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Dutch Tech Reclaims Organic Fertilizer at Drinking Water Plants

Royal HaskoningDHV has partnered with Dutch water supply company Vitens to help other drinking water companies around the world recover humic acid, an organic fertilizer.

Humic acid is often discharged as a waste product during the drinking water blanching process. However, it can now be reclaimed sustainably in its pure form, providing an organic soil improver.

The drinking water production company Spannenburg, in the Dutch province of Friesland, provided the platform for Vitens to apply its special combination of technologies—ion exchange and various existing membrane technologies—to blanch drinking water. This process creates a residual stream of water and salt as well as humic acid, a highly valuable organic substance from peaty soil which gives water a yellowish hue. Water and salt are completely reused during the production process while the humic acid, once regarded as a waste product, can now be utilized as a soil improver in the agricultural sector.

The sustainable usage of humic acid can reduce the need for artificial fertilizer and phosphates in agriculture and horticulture. This will improve the groundwater used to produce drinking water, and the growth of crops, as well as being better for the environment.

Humic acid occurs in coal and lignite as well peat, and Europe currently usually uses a chemical process on lignite imported from the U.S. and Australia to extract the acid. This process has an adverse effect on the environment, and is also expensive because of transport costs. The new technology will help drinking water companies recover humic acid from their own water, while also reclaiming a sustainable and local product—easily and without any chemical effect on the environment.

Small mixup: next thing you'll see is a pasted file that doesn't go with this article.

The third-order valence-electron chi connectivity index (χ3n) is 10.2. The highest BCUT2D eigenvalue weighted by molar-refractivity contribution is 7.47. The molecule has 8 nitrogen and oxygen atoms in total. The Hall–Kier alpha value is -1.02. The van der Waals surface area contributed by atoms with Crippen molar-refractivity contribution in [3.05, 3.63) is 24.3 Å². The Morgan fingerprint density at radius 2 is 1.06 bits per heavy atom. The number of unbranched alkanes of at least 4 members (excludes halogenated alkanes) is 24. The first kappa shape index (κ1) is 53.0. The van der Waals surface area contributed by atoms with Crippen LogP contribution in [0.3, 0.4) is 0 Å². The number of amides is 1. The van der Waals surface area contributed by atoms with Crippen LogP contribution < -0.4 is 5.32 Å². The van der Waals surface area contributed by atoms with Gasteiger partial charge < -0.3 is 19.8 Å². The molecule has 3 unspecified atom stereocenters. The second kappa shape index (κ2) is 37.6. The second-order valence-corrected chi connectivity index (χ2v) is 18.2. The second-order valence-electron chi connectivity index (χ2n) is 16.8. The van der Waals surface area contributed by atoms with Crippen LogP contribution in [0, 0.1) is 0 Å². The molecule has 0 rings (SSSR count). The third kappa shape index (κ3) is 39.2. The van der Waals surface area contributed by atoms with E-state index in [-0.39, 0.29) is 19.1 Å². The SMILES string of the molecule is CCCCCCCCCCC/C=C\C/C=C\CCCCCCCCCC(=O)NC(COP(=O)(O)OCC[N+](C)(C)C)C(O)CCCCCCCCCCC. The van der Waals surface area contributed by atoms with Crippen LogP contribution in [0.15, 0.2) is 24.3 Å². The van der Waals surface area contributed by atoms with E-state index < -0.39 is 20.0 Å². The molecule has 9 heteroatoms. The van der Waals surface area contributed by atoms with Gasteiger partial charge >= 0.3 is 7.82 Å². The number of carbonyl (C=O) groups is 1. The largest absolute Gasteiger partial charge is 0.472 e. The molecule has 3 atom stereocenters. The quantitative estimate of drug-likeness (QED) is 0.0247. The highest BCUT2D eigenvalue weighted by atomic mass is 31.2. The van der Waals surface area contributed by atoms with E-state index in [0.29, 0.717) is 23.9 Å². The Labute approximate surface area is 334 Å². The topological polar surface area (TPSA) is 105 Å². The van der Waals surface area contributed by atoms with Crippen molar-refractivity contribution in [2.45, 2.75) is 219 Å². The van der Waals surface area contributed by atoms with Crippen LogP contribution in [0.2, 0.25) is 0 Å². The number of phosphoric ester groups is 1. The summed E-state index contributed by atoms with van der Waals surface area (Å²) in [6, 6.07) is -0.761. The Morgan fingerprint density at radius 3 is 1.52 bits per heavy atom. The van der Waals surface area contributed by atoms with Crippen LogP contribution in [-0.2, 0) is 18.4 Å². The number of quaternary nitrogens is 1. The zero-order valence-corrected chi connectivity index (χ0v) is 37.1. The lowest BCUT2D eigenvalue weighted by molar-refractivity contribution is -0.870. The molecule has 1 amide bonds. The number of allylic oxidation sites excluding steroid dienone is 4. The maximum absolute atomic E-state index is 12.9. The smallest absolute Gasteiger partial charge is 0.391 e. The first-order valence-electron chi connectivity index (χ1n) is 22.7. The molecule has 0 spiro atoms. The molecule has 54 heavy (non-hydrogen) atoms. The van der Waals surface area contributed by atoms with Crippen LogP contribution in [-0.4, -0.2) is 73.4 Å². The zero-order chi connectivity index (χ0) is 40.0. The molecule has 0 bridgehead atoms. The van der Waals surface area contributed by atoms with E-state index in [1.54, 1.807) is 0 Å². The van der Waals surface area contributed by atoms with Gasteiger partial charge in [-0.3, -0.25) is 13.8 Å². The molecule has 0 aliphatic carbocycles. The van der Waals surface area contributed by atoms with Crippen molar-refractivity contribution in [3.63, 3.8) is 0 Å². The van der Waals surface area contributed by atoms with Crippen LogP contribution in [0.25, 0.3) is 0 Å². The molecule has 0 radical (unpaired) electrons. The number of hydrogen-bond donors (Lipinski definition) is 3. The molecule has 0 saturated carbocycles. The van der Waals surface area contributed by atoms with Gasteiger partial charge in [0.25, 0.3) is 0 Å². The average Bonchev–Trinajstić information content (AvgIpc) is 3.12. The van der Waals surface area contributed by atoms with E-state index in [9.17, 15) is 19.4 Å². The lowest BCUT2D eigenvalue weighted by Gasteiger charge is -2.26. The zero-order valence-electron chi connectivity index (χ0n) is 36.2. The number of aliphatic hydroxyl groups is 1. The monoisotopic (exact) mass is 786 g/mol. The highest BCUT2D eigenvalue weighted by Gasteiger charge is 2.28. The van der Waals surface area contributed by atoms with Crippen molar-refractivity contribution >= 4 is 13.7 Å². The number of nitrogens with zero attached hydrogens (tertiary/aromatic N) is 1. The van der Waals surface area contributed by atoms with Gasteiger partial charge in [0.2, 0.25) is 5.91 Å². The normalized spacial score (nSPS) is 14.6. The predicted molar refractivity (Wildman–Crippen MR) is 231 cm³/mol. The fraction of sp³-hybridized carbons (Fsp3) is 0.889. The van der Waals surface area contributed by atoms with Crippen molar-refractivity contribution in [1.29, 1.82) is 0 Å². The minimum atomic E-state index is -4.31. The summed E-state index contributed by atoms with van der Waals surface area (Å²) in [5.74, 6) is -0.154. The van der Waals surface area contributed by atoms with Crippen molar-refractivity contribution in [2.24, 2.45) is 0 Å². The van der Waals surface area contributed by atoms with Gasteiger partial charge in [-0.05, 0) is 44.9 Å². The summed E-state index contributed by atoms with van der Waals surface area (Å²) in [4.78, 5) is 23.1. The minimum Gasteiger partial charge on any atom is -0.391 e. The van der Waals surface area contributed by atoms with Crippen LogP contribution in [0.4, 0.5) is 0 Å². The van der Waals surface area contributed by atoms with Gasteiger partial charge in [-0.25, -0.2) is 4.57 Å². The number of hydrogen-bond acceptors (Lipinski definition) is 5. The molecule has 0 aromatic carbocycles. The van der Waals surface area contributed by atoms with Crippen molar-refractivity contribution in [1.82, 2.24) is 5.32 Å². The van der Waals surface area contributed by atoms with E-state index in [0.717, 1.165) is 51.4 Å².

In other recent water news, Microsoft founder Bill Gates recently drank water produced from recycled human sewage. The OmniProcessor uses sewer sludge as its input and produces clean water, electricity and ash. The process is based on traditional waste incineration principles, but with key tweaks that could make it an affordable solution across the world.

In addition, The GW4 Alliance—a consortium of four leading research universities in the South West of England and Wales—announced late last year a new project to clean up water from a Cornish tin mine using algae to harvest the precious heavy metals and produce biofuel at the same time.


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